Q4/2019 - World Trade Organization (WTO)

WTO Council, Geneva, 9 – 10 December 2019

On 10 December 2019, the WTO Council decided to extend again the moratorium on the non-taxation of e-commerce transactions, which had been in place since 1998. However, the extension will only be valid until 11 June 2020, when the 12th WTO Ministerial Conference will take place in Nursultan/Kazakhstan. The moratorium has been criticised for years, especially by developing countries. They think that they are losing millions of euros in revenues from digital trade due to the moratorium. The ongoing negotiations - including those that have been started under the title "Osaka Track" after the G20 summit in June 2019 - shall be continued rapidly until the Ministerial Conference in June 2020[1]. Digital trade and digital tax are also priority issues of the Saudi Arabian G20 presidency in 2020.

WTO Blockchain Forum, Geneva, 2 – 3 December 2019

On 2 December 2019, the WTO organised a Global Trade and Blockchain Forum. WTO Deputy Director-General Yi Xiaozhun said at the opening that a global policy for dealing with this technology and greater coordination between all affected and involved stakeholders was needed[2].  Blockchain technology opened up many new opportunities, especially for developing countries. It must be understood, however, that this was not primarily a technical issue, but one that must be integrated into national digitisation strategies and corresponding regulations. Therefore "multi-stakeholder and cross-sectoral discussions" were necessary, which the WTO could support on a lasting basis.

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  1. [1] WTO Work Programme on electronic commerce, General Council Decision, Genf, 10. Dezember 2019: „The General Council decides as follows: Members agree to reinvigorate the work under the Work Programme on Electronic Commerce, based on the existing mandate as set out in WT/L/274. The work will include structured discussions in early 2020 based on all trade-related topics of interest brought forward by Members, including LDCs, including on scope, definition and impact of the moratorium on customs duties on electronic transmissions. Members agree to maintain the current practice of not imposing customs duties on electronic transmissions until the 12th Ministerial Conference.“ In: https://www.wto.org/english/news_e/news19_e/gc_10dec19_e.htm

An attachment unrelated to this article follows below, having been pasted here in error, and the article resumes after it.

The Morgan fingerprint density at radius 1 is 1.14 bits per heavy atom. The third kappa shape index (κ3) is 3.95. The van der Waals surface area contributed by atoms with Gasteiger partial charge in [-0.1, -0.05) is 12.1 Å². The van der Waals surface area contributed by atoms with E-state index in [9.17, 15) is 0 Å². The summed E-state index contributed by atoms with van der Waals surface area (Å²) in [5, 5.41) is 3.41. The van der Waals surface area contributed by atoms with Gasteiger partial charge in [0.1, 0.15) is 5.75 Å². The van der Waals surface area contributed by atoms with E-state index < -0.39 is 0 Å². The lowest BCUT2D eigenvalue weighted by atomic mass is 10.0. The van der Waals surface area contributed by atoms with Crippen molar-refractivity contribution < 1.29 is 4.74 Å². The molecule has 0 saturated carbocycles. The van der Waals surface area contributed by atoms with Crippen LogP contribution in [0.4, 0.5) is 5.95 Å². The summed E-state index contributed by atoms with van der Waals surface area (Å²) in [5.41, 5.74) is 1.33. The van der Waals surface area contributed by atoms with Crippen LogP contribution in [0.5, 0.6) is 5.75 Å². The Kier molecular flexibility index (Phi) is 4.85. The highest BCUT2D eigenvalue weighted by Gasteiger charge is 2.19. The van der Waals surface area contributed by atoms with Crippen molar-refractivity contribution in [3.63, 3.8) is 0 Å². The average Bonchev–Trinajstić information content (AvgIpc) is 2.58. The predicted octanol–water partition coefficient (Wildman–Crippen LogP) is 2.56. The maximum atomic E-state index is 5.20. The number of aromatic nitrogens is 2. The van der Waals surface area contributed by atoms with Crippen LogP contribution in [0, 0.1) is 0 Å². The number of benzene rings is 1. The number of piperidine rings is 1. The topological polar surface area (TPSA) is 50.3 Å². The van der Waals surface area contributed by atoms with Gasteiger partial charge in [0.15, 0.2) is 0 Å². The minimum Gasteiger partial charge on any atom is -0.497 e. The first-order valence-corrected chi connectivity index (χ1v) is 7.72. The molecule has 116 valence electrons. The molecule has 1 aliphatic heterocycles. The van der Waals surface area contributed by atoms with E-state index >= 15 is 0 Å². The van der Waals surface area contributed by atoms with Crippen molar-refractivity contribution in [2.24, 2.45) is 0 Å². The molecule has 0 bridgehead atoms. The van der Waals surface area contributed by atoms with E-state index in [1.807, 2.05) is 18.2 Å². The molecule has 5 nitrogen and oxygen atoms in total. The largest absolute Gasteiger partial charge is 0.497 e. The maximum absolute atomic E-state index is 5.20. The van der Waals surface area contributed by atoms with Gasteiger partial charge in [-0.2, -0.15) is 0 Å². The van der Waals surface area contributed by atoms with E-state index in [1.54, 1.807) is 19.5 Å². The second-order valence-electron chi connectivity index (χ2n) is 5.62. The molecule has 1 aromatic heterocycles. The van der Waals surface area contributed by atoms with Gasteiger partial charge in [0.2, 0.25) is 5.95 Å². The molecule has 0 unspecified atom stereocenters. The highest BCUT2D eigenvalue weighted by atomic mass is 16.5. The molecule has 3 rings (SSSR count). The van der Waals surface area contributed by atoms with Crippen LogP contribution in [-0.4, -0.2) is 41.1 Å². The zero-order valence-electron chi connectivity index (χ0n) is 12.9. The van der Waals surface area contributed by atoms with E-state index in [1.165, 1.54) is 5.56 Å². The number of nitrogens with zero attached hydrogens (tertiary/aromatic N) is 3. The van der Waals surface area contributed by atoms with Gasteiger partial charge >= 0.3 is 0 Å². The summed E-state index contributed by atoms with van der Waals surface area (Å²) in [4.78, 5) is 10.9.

2. [2] WTO Global Trade and Blockchain Forum, Rede des stellvertretenden WTO Generaldirektor Yi Xiaozhun, Genf, 2. Dezember 2019: „The trade landscape is changing fast, driven by technological developments. A myriad of projects endeavour to make trade more efficient, more transparent and more inclusive. This is good news. But will this be sufficient? Technology is only a tool. If we want this technology to truly transform international trade, we will need more than simply the technology. For example, many of the projects that are being developed follow a siloed and disconnected approach, leading to fragmentation between systems and networks. This is what is often called the “digital island problem”. Solving this problem will require more than technical solutions. It will require alignment of key stakeholders on issues such as data models and processes. And this can only be done through multi-stakeholder and cross-sectoral discussions. Likewise, some action may be needed at a policy level to provide a secure and predictable regulatory environment that allows the technology to be deployed on a large scale. Blockchain can accelerate the digitalization of international trade, but it can only do so if the legislative framework allows for transactions to be carried out through digital means and if those transactions are recognized as legal and valid — if, for example, laws recognize the validity of e-signatures and e-documents, not only at the national level, but also in a cross-border context. Empowering developing countries and the smallest players to reap the benefits that this technology opens is also a must. No doubt, blockchain opens interesting opportunities. But it also raises legal, regulatory and policy issues that deserve our attention — that deserve the attention of all stakeholders.“ https://www.wto.org/english/news_e/news19_e/ddgyx_02dec19_e.htm